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Cyprus referred to EU court of justice over internal market failures

The European Commission has referred Cyprus to the EU Court of Justice because it has failed to remove excessive and unjustified obstacles to the provision of services in the internal market, namely shareholding requirements for all engineering professions.

According to a Commission announcement, Cyprus was among nine EU member states that had been asked to remove excessive and unjustified obstacles to cross-border activities.

“The European Commission is taking further steps with regard to Austria, Belgium, Cyprus, Denmark, Germany, Hungary, Italy, Lithuania, and Spain on the grounds that their national rules include excessive and unjustified obstacles to the provision of services across the internal market,” a statement said.

The Commission considers that requirements imposed on certain service providers in the states in question run counter to the Services Directive (Directive 2006/123/EC).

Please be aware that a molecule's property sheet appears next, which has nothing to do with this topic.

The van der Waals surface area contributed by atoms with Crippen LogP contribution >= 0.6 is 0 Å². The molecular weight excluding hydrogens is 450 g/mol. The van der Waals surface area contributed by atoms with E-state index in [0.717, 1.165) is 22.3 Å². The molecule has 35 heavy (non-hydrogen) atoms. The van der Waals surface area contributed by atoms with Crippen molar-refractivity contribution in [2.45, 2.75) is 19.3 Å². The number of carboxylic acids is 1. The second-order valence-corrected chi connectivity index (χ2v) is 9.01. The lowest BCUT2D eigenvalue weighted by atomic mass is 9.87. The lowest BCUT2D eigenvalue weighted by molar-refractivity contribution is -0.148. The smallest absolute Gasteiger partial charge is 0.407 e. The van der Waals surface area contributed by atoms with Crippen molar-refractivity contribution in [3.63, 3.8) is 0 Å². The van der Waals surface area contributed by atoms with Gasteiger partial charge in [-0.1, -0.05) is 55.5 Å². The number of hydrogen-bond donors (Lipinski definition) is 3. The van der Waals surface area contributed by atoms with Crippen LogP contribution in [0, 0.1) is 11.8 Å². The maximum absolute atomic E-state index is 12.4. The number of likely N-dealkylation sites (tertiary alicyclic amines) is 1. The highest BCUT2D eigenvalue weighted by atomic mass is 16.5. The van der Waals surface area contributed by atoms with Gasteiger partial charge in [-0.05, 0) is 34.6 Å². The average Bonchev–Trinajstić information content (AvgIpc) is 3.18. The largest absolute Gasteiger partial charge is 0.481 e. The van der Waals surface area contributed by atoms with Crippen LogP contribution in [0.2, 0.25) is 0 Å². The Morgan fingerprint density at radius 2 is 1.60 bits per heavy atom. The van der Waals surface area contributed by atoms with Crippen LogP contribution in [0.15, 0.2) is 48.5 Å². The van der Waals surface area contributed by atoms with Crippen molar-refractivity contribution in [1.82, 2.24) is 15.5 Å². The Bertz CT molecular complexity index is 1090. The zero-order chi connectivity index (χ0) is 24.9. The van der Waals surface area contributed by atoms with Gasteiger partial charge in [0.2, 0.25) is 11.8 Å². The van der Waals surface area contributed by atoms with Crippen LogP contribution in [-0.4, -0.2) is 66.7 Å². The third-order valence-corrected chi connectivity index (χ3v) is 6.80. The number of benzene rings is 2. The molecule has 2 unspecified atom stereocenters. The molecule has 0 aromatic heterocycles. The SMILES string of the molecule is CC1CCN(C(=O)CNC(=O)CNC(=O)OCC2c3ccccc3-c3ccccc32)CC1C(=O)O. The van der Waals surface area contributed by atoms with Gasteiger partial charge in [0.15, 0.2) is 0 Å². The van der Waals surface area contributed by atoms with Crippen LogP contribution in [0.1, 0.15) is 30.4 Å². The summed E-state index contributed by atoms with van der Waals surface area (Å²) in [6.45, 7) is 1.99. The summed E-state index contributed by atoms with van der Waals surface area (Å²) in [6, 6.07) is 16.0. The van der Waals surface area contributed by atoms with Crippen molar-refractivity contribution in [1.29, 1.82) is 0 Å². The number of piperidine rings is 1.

Cyprus was referred to the ECJ over shareholding requirements for all engineering professions, including civil engineers and architects.

“Services account for more than two thirds of economic activity and jobs in the EU Single Market. By making it easier for services providers to work across the EU, we generate new job opportunities, greater choice and lower prices for consumers,” Commissioner for Internal Market Elzbieta Bienkowska said.

She added that member states had to remove the many unjustified barriers that still prevented professionals and companies from providing their services in different members of the bloc.

“That is why I have made enforcement of already agreed EU laws a key priority of our Single Market Strategy.”

A number of practical restrictions on services make establishment and cross-border provision of services across the EU difficult: requiring corporate seats in a given jurisdiction; excessive shareholder requirements such as the requirement for professionals to hold 100 per cent of the voting rights or capital in a company; compulsory minimum tariffs; as well as disproportionate authorisation requirements or exclusivity rights.

Such obstacles to market entrants are not necessary to ensure high-quality services of domestic or foreign service providers, and in practice often deprive consumers of competitively priced services, the Commission said.

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